Online mental health startup Cerebral is cutting 20% of its workforce as it restructures operations, reportedly to meet patient demand and lower growth targets.
The layoffs take effect this week and will impact all of the company’s divisions, according to The Wall Street Journal, which first reported the cuts based on its review of an internal memo sent to staff by CEO David Mou.
A Cerebral spokesman acknowledged the moves, saying they’re part of “an ongoing transformation program” intended to “realize operational efficiencies while prioritizing clinical quality and safety across the organization.”
Visit volumes for behavioral health rose in 2020 and have remained more than 15% above pre-pandemic levels, a recent analysis of healthcare claims data showed. Cerebral launched that same year, one of many online mental-health startups emerging to fill the demand.
The San Francisco firm has offered prescriptions for controlled substances used to treat ADHD and other mental-health conditions. It raised more than $400 million in venture funding and hired scores of nurse practitioners on a contract basis to see clients.
But Cerebral ran into trouble. In May the company disclosed a grand jury subpoena from the Justice Department as part of an investigation into possible violations of the Controlled Substances Act. That was followed a month later by a Federal Trade Commission probe into the firm’s business practices.
Earlier this year, members of the medical community alleged that Cerebral’s advertising contained misleading health claims. Social media platforms Meta and TikTok pulled some ads.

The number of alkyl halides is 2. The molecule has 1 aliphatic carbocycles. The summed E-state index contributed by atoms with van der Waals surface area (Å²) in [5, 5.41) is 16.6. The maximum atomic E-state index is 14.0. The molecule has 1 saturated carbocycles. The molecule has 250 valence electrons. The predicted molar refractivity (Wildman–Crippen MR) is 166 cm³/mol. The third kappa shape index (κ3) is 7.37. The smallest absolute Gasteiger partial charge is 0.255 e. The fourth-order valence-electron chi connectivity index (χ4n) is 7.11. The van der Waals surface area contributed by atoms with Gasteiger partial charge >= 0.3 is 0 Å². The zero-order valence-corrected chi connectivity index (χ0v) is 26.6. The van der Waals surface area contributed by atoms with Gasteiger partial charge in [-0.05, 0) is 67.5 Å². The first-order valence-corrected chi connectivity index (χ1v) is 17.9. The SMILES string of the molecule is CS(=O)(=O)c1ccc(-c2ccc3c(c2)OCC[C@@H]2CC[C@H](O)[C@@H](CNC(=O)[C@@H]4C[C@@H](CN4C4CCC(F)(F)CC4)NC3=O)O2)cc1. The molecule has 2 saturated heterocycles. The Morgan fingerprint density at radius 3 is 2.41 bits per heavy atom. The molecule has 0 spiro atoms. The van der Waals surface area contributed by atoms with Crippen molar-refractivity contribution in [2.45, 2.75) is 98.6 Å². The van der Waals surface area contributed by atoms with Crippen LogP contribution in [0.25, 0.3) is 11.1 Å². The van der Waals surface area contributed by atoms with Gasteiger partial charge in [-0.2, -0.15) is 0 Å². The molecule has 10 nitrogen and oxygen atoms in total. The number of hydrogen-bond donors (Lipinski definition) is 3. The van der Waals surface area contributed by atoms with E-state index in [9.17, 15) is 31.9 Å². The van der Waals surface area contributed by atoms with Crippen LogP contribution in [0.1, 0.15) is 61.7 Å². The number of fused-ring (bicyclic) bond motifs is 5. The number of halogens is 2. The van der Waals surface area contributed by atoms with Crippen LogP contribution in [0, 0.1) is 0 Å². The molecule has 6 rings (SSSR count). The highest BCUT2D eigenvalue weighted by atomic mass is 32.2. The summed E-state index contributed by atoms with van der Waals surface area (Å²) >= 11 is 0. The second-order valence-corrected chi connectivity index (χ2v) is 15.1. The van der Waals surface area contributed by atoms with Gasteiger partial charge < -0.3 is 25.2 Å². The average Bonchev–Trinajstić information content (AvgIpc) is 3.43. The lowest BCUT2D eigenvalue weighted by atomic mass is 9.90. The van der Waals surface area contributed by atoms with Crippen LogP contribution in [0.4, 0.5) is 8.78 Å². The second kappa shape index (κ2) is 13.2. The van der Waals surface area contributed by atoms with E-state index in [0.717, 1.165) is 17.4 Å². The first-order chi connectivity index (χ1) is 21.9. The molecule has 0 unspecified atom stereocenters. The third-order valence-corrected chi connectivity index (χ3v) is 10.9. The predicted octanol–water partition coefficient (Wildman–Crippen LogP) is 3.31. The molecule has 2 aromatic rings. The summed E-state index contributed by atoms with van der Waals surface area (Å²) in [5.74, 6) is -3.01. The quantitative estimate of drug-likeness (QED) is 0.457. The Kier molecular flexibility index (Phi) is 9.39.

In response to the scrutiny, Cerebral paused prescribing of ADHD controlled substances, updating its paid social ads to reflect the change. It also launched a review of its existing promotional efforts and formed a committee — composed of clinical and brand team members — to review its paid social efforts. Mou, formerly chief medical officer, replaced co-founder and former CEO Kyle Robertson.
Over the summer, the company dialed back marketing spend and released some of its contract NPs, moves which the Journal – citing an email from Mou and other documents – had chalked up to a reduction in patient appointments and decline in new patients.
A Cerebral spokesman said the decision to slash marketing was designed “to slow growth and double down on clinical quality and safety.”
This month, per the Journal report, Cerebral also stopped accepting new patients for another service known as care counseling.
The spokesman added that the company has not changed its mission to “democratize access to high-quality mental healthcare for all.”